There's a few articles hitting the street today about a security researcher being able to use Wi-Fi to remotely install a fake firmware infected with malware to a Canon EOS 80D to encrypt all of the images on the memory card. The malicious payload takes advantage of the Picture Transfer Protocol (PTP). So far there has been no reports of this taking place in the wild.
Most of the articles talk only about Wi-Fi but the actual release from Checkpoint Research, who published the security finding, says that USB connected devices are susceptible as well. No interaction is required of the camera user for the payload to be done, the attacker just needs to be on the same network as the device. This is different from the most common attack delivery methods that relies on the user doing an action first, like somebody clicking on a bogus "Your software needs to be updated!" pop-up window while visiting a web site.
The Canon 80D was specifically targeted but the real issue is with the PTP protocol. The Checkpoint researcher stated "As the PTP protocol offers a variety of commands, and is not authenticated or encrypted in any way, he demonstrated how he (mis)used the protocol’s functionality for spying over a victim.". Apparently PTP is a hackers best friend because (1) PTP is unauthenticated while supporting lots of commands that write to a device, (2) PTP is accessible over both USB and Wi-Fi, and (3) Wi-Fi enabled devices allow for attacks to be done without physical access to the device. They chose to target the 80D due to Canon's market share, it has Wi-Fi, and the Magic Lantern project has already torn apart a lot of the Canon firmware.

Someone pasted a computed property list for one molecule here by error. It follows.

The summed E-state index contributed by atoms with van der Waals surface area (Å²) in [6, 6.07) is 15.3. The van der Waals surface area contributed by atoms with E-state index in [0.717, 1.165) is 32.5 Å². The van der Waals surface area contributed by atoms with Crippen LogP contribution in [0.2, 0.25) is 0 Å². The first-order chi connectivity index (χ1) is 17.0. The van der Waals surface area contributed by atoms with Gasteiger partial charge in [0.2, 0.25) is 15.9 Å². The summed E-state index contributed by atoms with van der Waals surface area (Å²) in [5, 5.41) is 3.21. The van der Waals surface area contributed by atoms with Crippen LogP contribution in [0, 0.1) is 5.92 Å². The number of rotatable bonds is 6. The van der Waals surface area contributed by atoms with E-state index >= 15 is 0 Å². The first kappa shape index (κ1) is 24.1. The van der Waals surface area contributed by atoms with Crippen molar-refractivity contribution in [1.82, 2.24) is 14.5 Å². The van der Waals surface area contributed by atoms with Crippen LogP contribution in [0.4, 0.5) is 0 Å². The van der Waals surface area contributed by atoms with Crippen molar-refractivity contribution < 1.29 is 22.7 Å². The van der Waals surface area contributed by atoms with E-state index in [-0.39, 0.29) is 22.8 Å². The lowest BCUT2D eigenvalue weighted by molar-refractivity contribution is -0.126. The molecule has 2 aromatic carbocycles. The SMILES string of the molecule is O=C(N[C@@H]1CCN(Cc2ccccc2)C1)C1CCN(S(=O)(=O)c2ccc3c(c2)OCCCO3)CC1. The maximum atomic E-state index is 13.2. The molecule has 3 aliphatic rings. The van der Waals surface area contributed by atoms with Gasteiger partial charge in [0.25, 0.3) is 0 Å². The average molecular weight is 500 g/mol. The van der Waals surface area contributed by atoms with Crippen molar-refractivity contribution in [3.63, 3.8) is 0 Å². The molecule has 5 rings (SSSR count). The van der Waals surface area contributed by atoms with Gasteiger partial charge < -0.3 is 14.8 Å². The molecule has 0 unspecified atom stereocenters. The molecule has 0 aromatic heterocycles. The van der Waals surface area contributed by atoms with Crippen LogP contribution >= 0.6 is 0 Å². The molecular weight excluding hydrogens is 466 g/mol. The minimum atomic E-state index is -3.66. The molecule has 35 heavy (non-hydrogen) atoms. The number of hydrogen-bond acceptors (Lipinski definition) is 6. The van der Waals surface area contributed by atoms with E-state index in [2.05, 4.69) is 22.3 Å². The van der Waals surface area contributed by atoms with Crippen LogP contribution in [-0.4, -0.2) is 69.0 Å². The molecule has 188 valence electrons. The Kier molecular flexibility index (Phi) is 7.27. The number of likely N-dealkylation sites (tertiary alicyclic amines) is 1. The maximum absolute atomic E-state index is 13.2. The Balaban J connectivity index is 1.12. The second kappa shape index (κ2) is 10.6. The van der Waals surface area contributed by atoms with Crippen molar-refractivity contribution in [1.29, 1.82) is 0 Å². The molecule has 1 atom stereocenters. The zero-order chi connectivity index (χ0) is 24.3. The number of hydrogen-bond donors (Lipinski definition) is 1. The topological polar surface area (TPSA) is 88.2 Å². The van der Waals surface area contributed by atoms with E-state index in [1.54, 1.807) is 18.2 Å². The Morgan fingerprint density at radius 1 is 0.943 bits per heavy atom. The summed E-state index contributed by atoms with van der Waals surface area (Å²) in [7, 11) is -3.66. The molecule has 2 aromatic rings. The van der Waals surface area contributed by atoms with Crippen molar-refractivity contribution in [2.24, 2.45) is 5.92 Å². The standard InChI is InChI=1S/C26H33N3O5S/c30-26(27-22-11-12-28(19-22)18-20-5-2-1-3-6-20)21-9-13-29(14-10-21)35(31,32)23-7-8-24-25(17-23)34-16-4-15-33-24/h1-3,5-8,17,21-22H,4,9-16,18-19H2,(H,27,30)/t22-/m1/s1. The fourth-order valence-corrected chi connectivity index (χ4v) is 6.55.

Research by: Eyal Itkin TL;DR Cameras. We take them to every important life event, we bring them on our vacations, and we store them in a protective case to keep them safe during transit. Cameras are more than just a tool or toy; we entrust them with our very memories, and so they are very important... Click to Read More
Prior to releasing their findings Checkpoint reported the issue to Canon who issued a security announcement last week to turn off Wi-Fi if you're not using it.
Regarding the security advisory for Canon digital cameras related to PTP (Picture Transfer Protocol) communication functions and firmware update functions | Canon Global
Here you will find information regarding the security advisory for Canon digital cameras related to PTP (Picture Transfer Protocol) communication functions and firmware update functions
Canon has also issued a firmware update for the 80D numbered 1.0.3 on 2019-08-06.
Whether raising your game to SLR level photography or having fun with a feature-rich, versatile SLR you can use pretty much anywhere, the EOS 80D camera is your answer.
Canon UK has published a list of which devices are affected at Canon Product Security - Canon UK.
|OS-1DX*1 *2||EOS 6D Mark II||EOS 760D||EOS M5|
|EOS-1DX MK II*1 *2||EOS 7D Mark II*1||EOS 77D||EOS M6|
|EOS-1DC*1 *2||EOS 70D||EOS 1300D||EOS M10|
|EOS 5D Mark IV||EOS 80D||EOS 2000D||EOS M100|
|EOS 5D Mark III*1||EOS 750D||EOS 4000D||EOS M50|
|EOS 5DS*1||EOS 800D||EOS R||PowerShot SX70 HS|
|EOS 5DS R*1||EOS 200D||EOS RP||PowerShot SX740 HS|
|EOS 6D||EOS 250D||EOS M3||PowerShot G5X Mark II|
And here's the Checkpoint video of this hack in action...